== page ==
Article | Open Access
Diasporic Civic Agency and Participation: Inclusive Policy-Making and Common Solutions in a Dutch Municipality
Abstract: With a growing presence in The Hague municipality, the sub-Sahara African diasporas like other minority groups face challenges related to integration, participation, representation, and social exclusion. The majority still find difficulties with the Dutch language, with access to education, the labour market, and public services. These concerns also inform initiatives by the municipality in search of joint solutions through citizen participation with the African diasporas. Equally, African diasporas engage in formal and informal initiatives targeting decision-maker in The Hague, seeking to reverse their sense of vulnerability and social exclusion in the city. Using data gathered through ethnographic fieldwork in The Hague from 2015 to 2017, this article examines how African diaspora organisations have sought to exercise their civic agency and to influence policy-making to become more inclusive, by proposing common solutions and collective initiatives. The aim is to understand how diaspora collective initiatives are informed by notions of civic agency, and how prospects can be generated for diasporas to secure the ‘right to have rights’ and ensure that the host municipality addresses concerns related to the diasporas’ exclusion. The concept of civic agency is also used to analyse dynamics influencing diasporic activities, the broader context of diaspora engagement, and some likely socio-political outcomes. I argue that collective diasporic initiatives are broadly aimed at ensuring more inclusive policy-making and that solutions are an expression of diasporic people’s collective energy and imagination. These collective initiatives demonstrate the significance of enacted citizenship in challenging broader conditions of social and economic exclusion that the African diasporas face in host municipalities like The Hague.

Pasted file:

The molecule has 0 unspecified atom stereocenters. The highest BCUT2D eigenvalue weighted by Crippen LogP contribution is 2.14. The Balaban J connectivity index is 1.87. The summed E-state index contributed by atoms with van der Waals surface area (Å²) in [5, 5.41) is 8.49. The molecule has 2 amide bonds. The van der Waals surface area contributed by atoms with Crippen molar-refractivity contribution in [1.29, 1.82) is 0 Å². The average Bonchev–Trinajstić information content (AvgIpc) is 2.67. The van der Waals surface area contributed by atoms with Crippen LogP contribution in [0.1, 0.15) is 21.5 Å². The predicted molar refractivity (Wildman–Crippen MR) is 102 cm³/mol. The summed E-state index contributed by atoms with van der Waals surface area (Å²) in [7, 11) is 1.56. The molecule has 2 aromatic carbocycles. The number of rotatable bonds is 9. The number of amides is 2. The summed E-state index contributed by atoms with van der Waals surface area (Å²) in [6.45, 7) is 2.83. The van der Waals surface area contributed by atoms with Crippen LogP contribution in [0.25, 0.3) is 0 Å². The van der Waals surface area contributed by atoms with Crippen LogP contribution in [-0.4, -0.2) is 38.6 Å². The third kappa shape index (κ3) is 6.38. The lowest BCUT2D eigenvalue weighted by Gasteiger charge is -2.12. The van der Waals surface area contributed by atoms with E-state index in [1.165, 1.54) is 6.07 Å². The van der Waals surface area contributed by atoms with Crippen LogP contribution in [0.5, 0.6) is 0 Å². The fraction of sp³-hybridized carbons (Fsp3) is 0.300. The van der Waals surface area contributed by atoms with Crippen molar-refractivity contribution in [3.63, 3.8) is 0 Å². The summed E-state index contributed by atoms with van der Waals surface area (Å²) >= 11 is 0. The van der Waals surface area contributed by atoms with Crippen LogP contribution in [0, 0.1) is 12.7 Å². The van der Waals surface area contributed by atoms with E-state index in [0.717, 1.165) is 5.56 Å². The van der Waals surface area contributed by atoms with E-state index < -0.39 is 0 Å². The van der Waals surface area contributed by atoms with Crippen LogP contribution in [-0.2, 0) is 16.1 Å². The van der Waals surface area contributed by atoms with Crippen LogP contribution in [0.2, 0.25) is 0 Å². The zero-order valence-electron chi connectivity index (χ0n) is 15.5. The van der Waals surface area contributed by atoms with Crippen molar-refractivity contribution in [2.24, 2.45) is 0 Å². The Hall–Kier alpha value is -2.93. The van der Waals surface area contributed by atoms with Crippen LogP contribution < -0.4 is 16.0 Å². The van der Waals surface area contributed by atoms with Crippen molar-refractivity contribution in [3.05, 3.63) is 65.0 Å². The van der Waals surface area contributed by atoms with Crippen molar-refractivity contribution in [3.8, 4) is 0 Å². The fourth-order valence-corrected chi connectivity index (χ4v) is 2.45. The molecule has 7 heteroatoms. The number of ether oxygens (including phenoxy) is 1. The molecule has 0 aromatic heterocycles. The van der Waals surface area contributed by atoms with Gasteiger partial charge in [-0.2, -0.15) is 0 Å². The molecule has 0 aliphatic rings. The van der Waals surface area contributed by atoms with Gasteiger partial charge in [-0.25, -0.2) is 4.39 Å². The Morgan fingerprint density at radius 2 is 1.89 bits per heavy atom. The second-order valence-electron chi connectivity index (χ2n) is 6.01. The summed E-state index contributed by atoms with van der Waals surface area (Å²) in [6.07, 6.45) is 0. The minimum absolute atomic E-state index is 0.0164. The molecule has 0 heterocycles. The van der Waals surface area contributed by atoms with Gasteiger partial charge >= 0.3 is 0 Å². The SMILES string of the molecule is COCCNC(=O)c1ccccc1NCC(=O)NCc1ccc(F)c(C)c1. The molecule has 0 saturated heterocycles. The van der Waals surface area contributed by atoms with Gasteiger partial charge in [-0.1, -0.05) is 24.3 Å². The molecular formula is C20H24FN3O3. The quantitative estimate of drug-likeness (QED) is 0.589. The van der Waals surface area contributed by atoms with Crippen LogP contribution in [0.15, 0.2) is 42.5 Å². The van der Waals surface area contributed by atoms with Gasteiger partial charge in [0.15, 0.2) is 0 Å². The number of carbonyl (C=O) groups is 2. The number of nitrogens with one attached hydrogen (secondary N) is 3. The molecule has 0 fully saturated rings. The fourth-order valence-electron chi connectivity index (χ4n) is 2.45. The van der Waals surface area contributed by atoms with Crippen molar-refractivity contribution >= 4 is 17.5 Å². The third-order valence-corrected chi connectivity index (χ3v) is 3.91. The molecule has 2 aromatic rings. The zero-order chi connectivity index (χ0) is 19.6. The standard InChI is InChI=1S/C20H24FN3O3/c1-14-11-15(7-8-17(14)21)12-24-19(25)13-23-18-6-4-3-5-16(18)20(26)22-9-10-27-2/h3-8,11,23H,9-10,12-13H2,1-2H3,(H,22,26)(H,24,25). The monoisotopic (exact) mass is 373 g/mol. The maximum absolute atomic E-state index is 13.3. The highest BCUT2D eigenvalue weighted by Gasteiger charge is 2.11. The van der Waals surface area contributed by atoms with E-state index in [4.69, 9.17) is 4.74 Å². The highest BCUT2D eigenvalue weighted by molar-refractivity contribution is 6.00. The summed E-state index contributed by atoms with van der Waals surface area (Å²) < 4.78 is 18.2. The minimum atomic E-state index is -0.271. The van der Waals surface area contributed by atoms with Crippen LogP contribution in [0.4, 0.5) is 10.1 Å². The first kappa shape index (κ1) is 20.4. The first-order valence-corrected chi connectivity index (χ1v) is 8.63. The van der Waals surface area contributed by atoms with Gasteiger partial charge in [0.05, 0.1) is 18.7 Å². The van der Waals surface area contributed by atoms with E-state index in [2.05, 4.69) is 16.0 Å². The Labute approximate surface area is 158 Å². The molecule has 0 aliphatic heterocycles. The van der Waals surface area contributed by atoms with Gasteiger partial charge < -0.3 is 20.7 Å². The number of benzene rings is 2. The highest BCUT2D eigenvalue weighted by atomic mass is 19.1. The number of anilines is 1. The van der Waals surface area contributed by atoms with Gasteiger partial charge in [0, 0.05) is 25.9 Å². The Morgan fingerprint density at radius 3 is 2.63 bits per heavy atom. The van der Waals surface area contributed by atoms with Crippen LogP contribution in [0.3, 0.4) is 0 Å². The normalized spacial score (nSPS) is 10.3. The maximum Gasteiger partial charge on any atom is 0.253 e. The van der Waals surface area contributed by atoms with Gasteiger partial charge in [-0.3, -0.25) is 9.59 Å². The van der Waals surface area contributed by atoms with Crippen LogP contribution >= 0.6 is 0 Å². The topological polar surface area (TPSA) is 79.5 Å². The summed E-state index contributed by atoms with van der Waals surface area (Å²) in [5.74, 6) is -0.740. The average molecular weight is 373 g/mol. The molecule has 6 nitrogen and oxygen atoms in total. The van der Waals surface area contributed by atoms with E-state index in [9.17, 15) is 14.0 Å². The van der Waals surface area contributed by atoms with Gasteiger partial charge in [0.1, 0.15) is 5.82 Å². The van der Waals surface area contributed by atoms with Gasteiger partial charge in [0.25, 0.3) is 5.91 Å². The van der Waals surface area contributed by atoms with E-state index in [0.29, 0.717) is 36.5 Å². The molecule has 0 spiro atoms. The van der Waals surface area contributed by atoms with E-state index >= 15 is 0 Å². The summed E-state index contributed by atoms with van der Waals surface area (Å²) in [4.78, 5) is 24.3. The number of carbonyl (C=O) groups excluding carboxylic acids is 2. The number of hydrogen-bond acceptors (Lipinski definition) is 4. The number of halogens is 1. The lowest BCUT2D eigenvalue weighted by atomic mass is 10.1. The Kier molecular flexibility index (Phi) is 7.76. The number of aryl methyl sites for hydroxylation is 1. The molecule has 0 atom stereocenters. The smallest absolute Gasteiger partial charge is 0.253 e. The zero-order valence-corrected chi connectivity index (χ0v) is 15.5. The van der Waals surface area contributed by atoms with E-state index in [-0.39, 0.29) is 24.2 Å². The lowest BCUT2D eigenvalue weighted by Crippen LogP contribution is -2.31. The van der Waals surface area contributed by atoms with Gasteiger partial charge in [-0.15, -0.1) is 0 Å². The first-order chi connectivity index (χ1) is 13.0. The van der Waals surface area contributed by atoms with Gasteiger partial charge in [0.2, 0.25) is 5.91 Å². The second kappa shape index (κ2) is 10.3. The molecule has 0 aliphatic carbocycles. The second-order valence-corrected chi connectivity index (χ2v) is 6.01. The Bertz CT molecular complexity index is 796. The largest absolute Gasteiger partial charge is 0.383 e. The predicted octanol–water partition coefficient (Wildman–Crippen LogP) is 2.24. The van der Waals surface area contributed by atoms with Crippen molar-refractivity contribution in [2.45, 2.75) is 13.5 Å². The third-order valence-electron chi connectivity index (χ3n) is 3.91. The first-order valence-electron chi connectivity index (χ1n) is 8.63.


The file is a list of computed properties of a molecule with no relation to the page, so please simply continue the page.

Keywords: citizenship; civic agency; collective initiatives; diaspora engagement; inclusive policy-making; The Hague
© Antony Otieno Ong'ayo. This is an open access article distributed under the terms of the Creative Commons Attribution 4.0 license (http://creativecommons.org/licenses/by/4.0), which permits any use, distribution, and reproduction of the work without further permission provided the original author(s) and source are credited.